It was the end of an era that has lasted through just about all of boxing's existence on the premium cable channel. It was the end of Larry Merchant's HBO boxing broadcast career. Nonito Donaire's knockout of Jorge Arce was the last fight Merchant will call from ringside and his post-fight interviews with the two were his last. The night's undertone was that it was Merchant's last night as both Jim Lampley and Roy Jones Jr. made remarks early on the broadcast about their time next to Merchant, Michael Buffer made a dedication to the retiring broadcaster and analyst before the main-event introductions, and even George Foreman made a brief return to the commentary position at ringside he used to fill only because of how special a night it was.
It was a fitting night of tribute to the man who embodied HBO boxing more than any other man that was with him at the announce table ringside and any of the fighters that fought on the network. Because you see, fighters come and go, but Larry Merchant was always there. No matter the fighter, the situation, or the location of the fight, Merchant was always at ringside, giving his take on the action in the ring.
Merchant was the constant fixture of HBO's boxing broadcasts for his 35 years with HBO. While Jim Lampley has been the only blow-by-blow commentator for HBO during this writer's life of watching boxing, he wasn't the only one who's ever been with Merchant at ringside. And this goes much more so for the color commentary that today is produced from the mouths of Max Kellerman and Roy Jones Jr. Foreman's arrival back at the table for one fight was a throwback to the years when he was a fixture at the announce table with Merchant. Other famous names to be at the table with Merchant include Sugar Ray Leonard, Lennox Lewis, and the late Emanuel Steward.
Since I first started watching boxing in the early 1990's, Merchant's commentary was an old-school look at things for a new-school mind, that mind being this writer's. Of course, as the years went along, this writer figured out that there was plenty of old-school in his mind. Maybe part of that was listening to Merchant by ringside all those years, though most of it was the simple matter of growing up and finding more and more out about yourself.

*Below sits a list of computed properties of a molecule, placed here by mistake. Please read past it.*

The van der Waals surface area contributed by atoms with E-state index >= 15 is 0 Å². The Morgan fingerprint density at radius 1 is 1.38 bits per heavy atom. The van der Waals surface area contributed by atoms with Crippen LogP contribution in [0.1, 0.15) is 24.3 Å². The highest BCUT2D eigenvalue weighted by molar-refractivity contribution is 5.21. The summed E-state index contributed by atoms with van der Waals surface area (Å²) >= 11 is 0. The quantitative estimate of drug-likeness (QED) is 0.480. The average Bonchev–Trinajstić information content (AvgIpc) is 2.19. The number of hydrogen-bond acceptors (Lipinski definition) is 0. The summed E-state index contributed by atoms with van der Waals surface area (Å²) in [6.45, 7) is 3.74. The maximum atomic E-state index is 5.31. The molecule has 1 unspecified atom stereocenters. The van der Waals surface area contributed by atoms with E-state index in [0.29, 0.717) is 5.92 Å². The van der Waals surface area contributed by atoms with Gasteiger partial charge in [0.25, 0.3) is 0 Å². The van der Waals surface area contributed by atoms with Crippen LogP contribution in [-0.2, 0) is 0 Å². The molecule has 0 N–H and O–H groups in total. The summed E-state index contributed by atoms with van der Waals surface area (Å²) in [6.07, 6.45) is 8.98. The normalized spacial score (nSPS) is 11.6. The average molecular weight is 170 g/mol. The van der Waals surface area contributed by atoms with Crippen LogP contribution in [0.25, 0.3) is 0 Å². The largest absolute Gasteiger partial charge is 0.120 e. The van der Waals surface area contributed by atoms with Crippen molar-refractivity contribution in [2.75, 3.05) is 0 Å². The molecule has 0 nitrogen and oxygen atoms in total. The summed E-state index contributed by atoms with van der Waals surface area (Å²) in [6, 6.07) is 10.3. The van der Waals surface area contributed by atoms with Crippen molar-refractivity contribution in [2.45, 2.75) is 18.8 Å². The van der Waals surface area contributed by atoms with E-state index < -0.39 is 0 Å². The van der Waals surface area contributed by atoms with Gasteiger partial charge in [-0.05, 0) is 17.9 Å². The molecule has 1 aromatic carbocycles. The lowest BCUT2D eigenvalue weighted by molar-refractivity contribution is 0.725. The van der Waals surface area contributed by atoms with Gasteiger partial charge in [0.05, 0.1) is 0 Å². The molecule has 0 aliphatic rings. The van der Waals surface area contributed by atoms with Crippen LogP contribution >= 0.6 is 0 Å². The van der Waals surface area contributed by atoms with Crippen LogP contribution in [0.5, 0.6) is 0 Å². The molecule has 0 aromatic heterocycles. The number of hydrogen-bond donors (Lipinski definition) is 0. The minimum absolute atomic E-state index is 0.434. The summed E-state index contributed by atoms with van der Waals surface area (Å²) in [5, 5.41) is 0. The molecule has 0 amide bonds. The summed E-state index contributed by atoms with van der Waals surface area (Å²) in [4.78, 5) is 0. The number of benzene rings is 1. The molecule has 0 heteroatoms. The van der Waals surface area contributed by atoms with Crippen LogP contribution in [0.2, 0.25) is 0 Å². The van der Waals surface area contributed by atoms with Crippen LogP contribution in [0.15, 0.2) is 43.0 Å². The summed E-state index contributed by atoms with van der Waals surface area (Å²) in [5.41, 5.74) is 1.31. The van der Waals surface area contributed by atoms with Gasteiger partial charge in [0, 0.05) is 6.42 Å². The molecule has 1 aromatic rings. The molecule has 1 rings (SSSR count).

While one of this writer's best friends has never been a fan of Merchant's, this writer has always been a fan. It was his eloquence and desire to sound poetic at times that first caught this writer's attention, even though he was only a child at the time. Merchant wanted to inject some humanity into a sport that doesn't need it or want it at times, but he also wanted to illuminate what people call “the sweet science.” As Merchant grew older, that eloquence and poetic desire turned into the simple knowledgeable comments from the knowledgeable old man. He didn't need to even try at times because when he spoke, people listened. They listened because they knew they had to, because they knew whatever was going to come out of Merchant's mouth had something to it.
What will always endear Merchant to this writer is the fact that his love of the sport and capacity for outrage at the sport never decreased with age. He was not someone who would just let an atrocity in boxing go by just because he's seen it a thousand times. Here is a guy who knows all the dirty secrets and painful realities of a sport built on violence and blood, and he still loved it. And like anyone who loves something, Merchant did feel that indignation and anger toward anything that sullied boxing. This may have been his finest attribute in his final years with a headset on. The sport needs more people like Merchant, people who will straightforward tell people what is wrong with boxing and why, and not for personal gain or increased fame, but just because it is wrong and needs to be told.
He was a great man at the announce table and a great man for the sport of boxing. It is out of pure selfishness that this writer wishes this past Saturday wasn't Merchant's final night with HBO boxing. This writer doesn't want to have to watch HBO boxing without hearing Merchant's voice, this writer doesn't want there to be boxing on HBO without Merchan't insight, and this writer doesn't want to see someone like Merchant move on because it will be truly the closing of an era. And unfortunately for the sport, that era is reminiscent to a time when things were much, much brighter in the sport of boxing.
To Larry: thanks for everything, and while your job seems to be done, please know that there are many people out there who wish that you still had work to do.
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